D.C. Commission Pilots Multi-Year Rate Plan, Approves $108 Million Rate Hike for Pepco

The District of Columbia Public Service Commission on June 4 approved a multi-year rate plan for Potomac Electric Power Company, authorizing a revenue increase of $108.6 million spread over three years through 2023. The approval represents a 33 percent reduction from the company’s initial request and includes $11.4 million of shareholder-funded benefits. The rate plan, adopted on a pilot basis, is structured to allow for tracking performance incentive mechanisms focused on climate and clean energy targets.

This multi-year rate plan is a pilot as the commission explores alternative forms of regulation given the expenses of traditional utility ratemaking, deployment of distributed energy resources, and grid modernization efforts. The commission’s intention is to use this case to prospect to what extent alternative ratemaking can benefit the district, as well as to better understand how to evaluate future alternative ratemaking proposals.

The decision authorizes a gradual increase in electric bills spread over three years, excluding those in the Residential Aid Discount Program. The multi-year plan results in a net $21.8 million rate hike over the remainder of 2021 for all customer classes, followed by an increase of $48.4 million in 2022, and $38.4 million in 2023. The shareholder-funded benefits include $7.8 million in residential and streetlight bill offsets, $3.6 million of base rate credits for residential customers, and a $5 million energy efficiency program for rebates and loans for small businesses. Under the plan, Potomac Electric is prohibited from filing a new multi-year rate application until Jan. 2, 2023, with rates to be effective no earlier than Jan. 1, 2024.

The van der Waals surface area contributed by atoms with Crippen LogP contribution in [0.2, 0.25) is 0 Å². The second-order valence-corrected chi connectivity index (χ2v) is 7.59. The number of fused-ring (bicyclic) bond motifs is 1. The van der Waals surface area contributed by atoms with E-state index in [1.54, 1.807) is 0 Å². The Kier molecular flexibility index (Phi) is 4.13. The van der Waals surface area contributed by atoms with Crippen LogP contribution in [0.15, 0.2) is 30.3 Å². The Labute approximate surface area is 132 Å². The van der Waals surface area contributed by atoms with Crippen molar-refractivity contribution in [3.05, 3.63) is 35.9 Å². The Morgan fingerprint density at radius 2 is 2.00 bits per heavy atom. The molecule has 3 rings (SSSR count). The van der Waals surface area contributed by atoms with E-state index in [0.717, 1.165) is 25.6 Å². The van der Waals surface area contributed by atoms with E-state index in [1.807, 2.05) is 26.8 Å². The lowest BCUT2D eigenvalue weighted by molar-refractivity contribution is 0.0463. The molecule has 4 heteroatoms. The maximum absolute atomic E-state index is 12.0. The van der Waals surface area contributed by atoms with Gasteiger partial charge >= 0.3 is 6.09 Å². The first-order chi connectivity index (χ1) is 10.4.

The vast majority of the company’s cumulative rate increase over the plan term is driven by recently-made or ongoing utility infrastructure investments to meet commission-directed reliability improvements. The commission noted that residential ratepayers have not seen a rate increase since 2014 although they have benefitted from capital improvements to the distribution system. The company has undertaken about $905 million of improvements over the 2018-2020 period and faces additional improvement costs of nearly $1 billion over the 2021-2023 period.

In advancing multi-year rate plans as an alternative ratemaking mechanism, the commission underscored its potential as a tool for achieving the clean energy and environmental goals of D.C. residents and ratepayers. To that end, the commission will track the company’s performance through performance incentive mechanisms related to the district’s goals of achieving 100 percent renewable energy in 2032 and carbon neutrality by 2050, as well as a reliability tracking performance incentive mechanism. Additionally, the commission seeks investments that will facilitate a modernized electric distribution grid that can accommodate new technologies, such as distributed energy resources and battery storage. Adopting this multi-year rate plan allows the commission to assess the extent to which alternative ratemaking can benefit the district, including fostering grid modernization, grid reliability, grid resiliency, and energy infrastructure projects.